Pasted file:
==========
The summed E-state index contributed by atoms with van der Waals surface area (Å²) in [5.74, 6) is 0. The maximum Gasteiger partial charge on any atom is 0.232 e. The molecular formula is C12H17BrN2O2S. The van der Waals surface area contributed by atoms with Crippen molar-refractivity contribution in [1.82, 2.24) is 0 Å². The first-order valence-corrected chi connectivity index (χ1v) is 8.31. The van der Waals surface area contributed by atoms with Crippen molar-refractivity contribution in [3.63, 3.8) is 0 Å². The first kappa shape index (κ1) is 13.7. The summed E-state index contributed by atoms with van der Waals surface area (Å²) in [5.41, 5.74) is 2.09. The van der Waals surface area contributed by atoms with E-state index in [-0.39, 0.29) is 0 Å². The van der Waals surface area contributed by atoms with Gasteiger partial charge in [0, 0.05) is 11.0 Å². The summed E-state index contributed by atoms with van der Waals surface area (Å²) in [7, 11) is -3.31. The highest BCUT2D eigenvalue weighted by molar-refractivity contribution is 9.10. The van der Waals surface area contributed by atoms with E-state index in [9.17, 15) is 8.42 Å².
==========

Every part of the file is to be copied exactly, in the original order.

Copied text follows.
The summed E-state index contributed by atoms with van der Waals surface area (Å²) in [5.74, 6) is 0. The maximum Gasteiger partial charge on any atom is 0.232 e. The molecular formula is C12H17BrN2O2S. The van der Waals surface area contributed by atoms with Crippen molar-refractivity contribution in [1.82, 2.24) is 0 Å². The first-order valence-corrected chi connectivity index (χ1v) is 8.31. The van der Waals surface area contributed by atoms with Crippen molar-refractivity contribution in [3.63, 3.8) is 0 Å². The first kappa shape index (κ1) is 13.7. The summed E-state index contributed by atoms with van der Waals surface area (Å²) in [5.41, 5.74) is 2.09. The van der Waals surface area contributed by atoms with E-state index in [-0.39, 0.29) is 0 Å². The van der Waals surface area contributed by atoms with Gasteiger partial charge in [0, 0.05) is 11.0 Å². The summed E-state index contributed by atoms with van der Waals surface area (Å²) in [7, 11) is -3.31. The highest BCUT2D eigenvalue weighted by molar-refractivity contribution is 9.10. The van der Waals surface area contributed by atoms with E-state index in [9.17, 15) is 8.42 Å².